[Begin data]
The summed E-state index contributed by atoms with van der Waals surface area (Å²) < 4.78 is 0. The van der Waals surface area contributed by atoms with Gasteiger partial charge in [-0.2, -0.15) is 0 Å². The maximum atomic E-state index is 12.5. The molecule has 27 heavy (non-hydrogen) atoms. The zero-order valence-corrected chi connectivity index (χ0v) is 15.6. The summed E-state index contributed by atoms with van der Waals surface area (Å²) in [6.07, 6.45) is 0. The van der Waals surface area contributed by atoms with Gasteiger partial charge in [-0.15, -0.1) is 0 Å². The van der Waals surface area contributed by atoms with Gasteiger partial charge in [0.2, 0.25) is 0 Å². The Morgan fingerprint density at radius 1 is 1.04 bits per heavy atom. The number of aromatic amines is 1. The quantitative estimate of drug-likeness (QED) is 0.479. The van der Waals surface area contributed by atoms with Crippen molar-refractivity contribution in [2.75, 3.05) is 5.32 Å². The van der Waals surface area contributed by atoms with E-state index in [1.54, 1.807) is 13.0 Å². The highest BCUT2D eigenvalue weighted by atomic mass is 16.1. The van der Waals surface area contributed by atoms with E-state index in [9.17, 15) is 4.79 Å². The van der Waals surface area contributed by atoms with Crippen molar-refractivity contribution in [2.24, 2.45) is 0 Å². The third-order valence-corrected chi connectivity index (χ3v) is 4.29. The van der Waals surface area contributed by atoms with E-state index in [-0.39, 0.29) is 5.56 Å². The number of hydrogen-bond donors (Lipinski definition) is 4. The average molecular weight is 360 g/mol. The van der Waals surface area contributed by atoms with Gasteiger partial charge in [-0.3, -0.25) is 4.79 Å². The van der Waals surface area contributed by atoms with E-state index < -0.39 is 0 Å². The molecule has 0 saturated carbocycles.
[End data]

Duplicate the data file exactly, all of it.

The summed E-state index contributed by atoms with van der Waals surface area (Å²) < 4.78 is 0. The van der Waals surface area contributed by atoms with Gasteiger partial charge in [-0.2, -0.15) is 0 Å². The maximum atomic E-state index is 12.5. The molecule has 27 heavy (non-hydrogen) atoms. The zero-order valence-corrected chi connectivity index (χ0v) is 15.6. The summed E-state index contributed by atoms with van der Waals surface area (Å²) in [6.07, 6.45) is 0. The van der Waals surface area contributed by atoms with Gasteiger partial charge in [-0.15, -0.1) is 0 Å². The van der Waals surface area contributed by atoms with Gasteiger partial charge in [0.2, 0.25) is 0 Å². The Morgan fingerprint density at radius 1 is 1.04 bits per heavy atom. The number of aromatic amines is 1. The quantitative estimate of drug-likeness (QED) is 0.479. The van der Waals surface area contributed by atoms with Crippen molar-refractivity contribution in [2.75, 3.05) is 5.32 Å². The van der Waals surface area contributed by atoms with E-state index in [1.54, 1.807) is 13.0 Å². The highest BCUT2D eigenvalue weighted by atomic mass is 16.1. The van der Waals surface area contributed by atoms with E-state index in [9.17, 15) is 4.79 Å². The van der Waals surface area contributed by atoms with Crippen molar-refractivity contribution in [2.24, 2.45) is 0 Å². The third-order valence-corrected chi connectivity index (χ3v) is 4.29. The van der Waals surface area contributed by atoms with E-state index in [-0.39, 0.29) is 5.56 Å². The number of hydrogen-bond donors (Lipinski definition) is 4. The average molecular weight is 360 g/mol. The van der Waals surface area contributed by atoms with Gasteiger partial charge in [-0.3, -0.25) is 4.79 Å². The van der Waals surface area contributed by atoms with E-state index < -0.39 is 0 Å². The molecule has 0 saturated carbocycles.